Published at Sunday, April 07th, 2019 - 11:02:28 AM. Home Decoration. By Aldo Arnold.
Bedgood spent his first half-dozen years as a real estate professional in Savannah, Ga., where he began cultivating the niche. He would canvass local neighborhoods and snap photos of midcentury modern homes, researching tax records and adding pertinent information to his database. Hed also personally reach out to homeowners, either by knocking on doors or sending a handwritten note. The intention was less about future sales and geared more toward simply introducing himself and expressing admiration for the condition and style of the home, something homeowners seemed to appreciate. “A lot of it was just approaching them and saying, ‘Hey, I live in a midcentury house too. I saw your house; its amazing. I love it, ” he says. “They want to talk about that. They want to share.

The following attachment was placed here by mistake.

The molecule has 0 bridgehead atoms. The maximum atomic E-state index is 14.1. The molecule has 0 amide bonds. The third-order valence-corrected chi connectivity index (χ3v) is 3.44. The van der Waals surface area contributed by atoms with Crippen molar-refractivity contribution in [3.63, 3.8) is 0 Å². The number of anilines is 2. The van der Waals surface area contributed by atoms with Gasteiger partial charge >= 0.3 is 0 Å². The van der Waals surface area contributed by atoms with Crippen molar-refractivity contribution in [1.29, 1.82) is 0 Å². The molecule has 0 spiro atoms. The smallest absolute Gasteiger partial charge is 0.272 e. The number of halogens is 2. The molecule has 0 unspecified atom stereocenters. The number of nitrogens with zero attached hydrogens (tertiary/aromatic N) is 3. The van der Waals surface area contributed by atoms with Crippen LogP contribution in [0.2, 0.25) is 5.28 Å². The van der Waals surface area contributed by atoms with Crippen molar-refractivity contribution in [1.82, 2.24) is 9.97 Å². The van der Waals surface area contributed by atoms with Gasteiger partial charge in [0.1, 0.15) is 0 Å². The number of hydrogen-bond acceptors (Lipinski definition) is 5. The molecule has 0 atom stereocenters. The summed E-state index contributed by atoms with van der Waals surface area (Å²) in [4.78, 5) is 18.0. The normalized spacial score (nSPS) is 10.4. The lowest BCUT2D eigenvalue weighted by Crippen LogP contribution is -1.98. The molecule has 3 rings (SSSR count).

In the 1980s, garages grew larger to keep in scale with emerging McMansions. Some were finished with heating, painted floors, windows, and storage. And in the most extreme cases, they were converted into living space, which meant cars again had to be parked elsewhere. Now demand for a garage is decreasing with an emphasis on dense infill developments, walkable neighborhoods, and more car- and ride-sharing options. Chicago sales representative Jennifer Ames Lazarre with Coldwell Residential Brokerage recently listed and sold two high-end city homes without garages, each priced over $2 million. Other priorities will sometimes trump demand, too. Recent research from realtor.com® pointed out that for parents of school-age children, high-performing educational institutions win out over a garage.
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